I’ve been meaning to write this for awhile, it’s been over a year since the events I will describe happened, so ya, it’s been bugging me for awhile.
I went to the bedside of a man who was dying. He was a member of my congregation, but not really. Ya kinda one of these deals. He had pretty much just walked away a few years before I got there, and while I had visited him at home, he frankly kind of abused that too and I called a stop to the home visits. But now he was dying and didn’t have another pastor and I couldn’t turn my back, regardless of his questionable decisions.
I am doing my best to get this man focused on Christ as my parishioner goes through his last moments on earth. While I am with him, the man in the next bed is also in his last few hours. In romps his 20-something pastor, suitably attired in shorts, baseball shirt and wearing his baseball hat, backwards. It used to be customary for a man to at least remove his hat in a hospital, certainly in the presence of a dying parishioner. It was pretty obvious that this guy wasn’t really concerned, didn’t want to be there, didn’t appreciate the gravity of the situation. He certainly wasn’t the least bit concerned with the dignity of the pastoral office, or the dignity of the dying. He was doing what he had to do and then to get on to what was really important, the softball game he was on his way to.
Oh yea, I can hear those oh so open minded souls out there clucking their tongue at me: “It doesn’t matter what he’s wearing, it doesn’t matter what his attitude is, you’re just an old fuddy-duddy”, although I’m sure they would probably call me something much more colorful. Nevertheless Ms Free Spirit, how would your attitude change if it was your faithful, much loved grandmother/father, on that bed, expecting to be faithfully served by their pastor? Oh yeah, your tune would change in a trice. Just a truly classless, move on the pastor’s part, but frankly that’s where our culture is well on its way to. We’re really not concerned with the dying, they’re just kind of a nuisance, a chore to handle, not a person in pain and fear. I often do feel a little at a loss when I’m in the presence of the dying (I’ve had a lot of experience, 29 years active and reserve in the U.S. Coast Guard, five years of ministry, averaging 5 funerals a year). And for most of the big box churches, death just doesn’t fit into their message. Afterall, if that person had more faith, he wouldn’t be dying????
Speaking of baseball, apparently the parishioner was a regular attendee at the local college baseball team’s games. OK, good for him, I’m a baseball fan, I should try to get to more of the local teams baseball games myself. Lutheran worship is not about eulogies. It is about the person faithful in Jesus, and His church and how Jesus has saved Him and also intended to be a message to those in attendance. You need to really pray that God is merciful and will save you too. I very bluntly told people who asked, that any eulogies would be after the funeral service.
This may sound a little harsh, but good call on my part. The eulogies lasted longer than the funeral service. They were all about how this man showed up at every game to score the game. OK, nice, certainly worthy of mention. But it was essentially the topic of every eulogy for about a half hour. (At least the interment went on in a dignified manner, there really weren’t that many people there.)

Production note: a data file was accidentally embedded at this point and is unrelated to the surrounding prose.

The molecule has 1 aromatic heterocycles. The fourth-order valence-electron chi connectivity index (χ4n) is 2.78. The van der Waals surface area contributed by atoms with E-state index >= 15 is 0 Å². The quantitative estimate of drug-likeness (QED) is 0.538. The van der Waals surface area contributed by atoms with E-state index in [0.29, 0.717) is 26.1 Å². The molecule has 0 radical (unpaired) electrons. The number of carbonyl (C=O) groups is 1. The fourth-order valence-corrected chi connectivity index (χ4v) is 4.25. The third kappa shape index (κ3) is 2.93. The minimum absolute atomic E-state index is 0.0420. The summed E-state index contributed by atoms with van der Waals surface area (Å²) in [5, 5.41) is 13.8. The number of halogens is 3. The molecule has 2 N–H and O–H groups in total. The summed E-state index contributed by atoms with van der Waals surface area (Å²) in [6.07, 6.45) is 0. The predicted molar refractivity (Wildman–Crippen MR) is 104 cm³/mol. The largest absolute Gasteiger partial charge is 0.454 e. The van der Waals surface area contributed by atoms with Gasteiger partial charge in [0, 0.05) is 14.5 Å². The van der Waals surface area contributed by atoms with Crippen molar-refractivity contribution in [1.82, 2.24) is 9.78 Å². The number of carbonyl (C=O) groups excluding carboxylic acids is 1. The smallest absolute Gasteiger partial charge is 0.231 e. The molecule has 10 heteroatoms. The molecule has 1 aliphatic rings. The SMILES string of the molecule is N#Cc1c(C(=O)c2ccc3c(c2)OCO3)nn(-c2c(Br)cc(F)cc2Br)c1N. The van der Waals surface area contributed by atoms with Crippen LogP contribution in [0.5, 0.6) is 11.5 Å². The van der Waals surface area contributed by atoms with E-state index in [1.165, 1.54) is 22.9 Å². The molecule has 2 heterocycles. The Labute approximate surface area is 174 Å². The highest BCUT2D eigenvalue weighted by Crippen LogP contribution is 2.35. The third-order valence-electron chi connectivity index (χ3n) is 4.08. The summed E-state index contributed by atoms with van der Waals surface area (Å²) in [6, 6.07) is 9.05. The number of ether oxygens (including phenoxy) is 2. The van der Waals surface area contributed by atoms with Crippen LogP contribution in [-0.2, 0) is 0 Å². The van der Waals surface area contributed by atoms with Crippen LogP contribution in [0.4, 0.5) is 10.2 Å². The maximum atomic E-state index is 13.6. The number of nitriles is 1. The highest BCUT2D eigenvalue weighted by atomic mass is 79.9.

There was little mention of his work, and essentially none of his life in Christ, just college baseball. Hey fine, we all want to be remembered for our unique life, but I, want to be remembered for that unique life as a servant of Christ. It’s not that any life is more or less worthy, as long as it’s in Jesus.
As a Coast Guard Petty Officer I was both a United State Law Enforcement Officer and also a member of the Armed Forces of the United States. In both capacities the uniform conveyed important messages. As a police officer to assert control, protect anyone from harm and to neutralize anyone that constituted a threat. The more I asserted power and authority through my uniform and weapons, the more seriously I would be taken and the less likely other people, me included, would be hurt. If I looked less than professional, than I would not be as capable of asserting control, I would not be taken seriously and other people might be more in jeopardy. The same principal as a pastor. The more I appear as a serious representative of Christ, what I say about Jesus, the more I symbolize Jesus and His promises (the black shirt, suit, the white collar, the prominent cross/crucifix) all assert things about my relationship with Jesus, how I represent Him to others. This is taken seriously and the intent is to comfort those who are going through trauma, up to and including death. Anything less than that trivializes you, trivializes Jesus, trivializes the comfort that you are trying to provide to those who are going through their final moments and to those who will be left behind to mourn his/her loss.
There’s a time and a place for casual clothes and conduct, playing, games, jump around singing. But we have to make time for the dignity of a human life, to honor and respect the person who is dying or dead. We have become such a frivolous world, “hey, don’t want nothing to harsh my buzz. Need to make this as easy as I can, I don’t want to be uptight.”
Sure remember happier times of their lives. But please if you can’t think of more than one limited capacity that person was in, don’t camp on it over and over. It takes it from an interesting aspect of one’s life, to overdoing it to the point of being a tragic waste of life. Death is a time to remember what Jesus does in our life, in our death and in the eternal life of the resurrection and to remind others that it is about what Jesus has done for us. Let’s not trivialize it.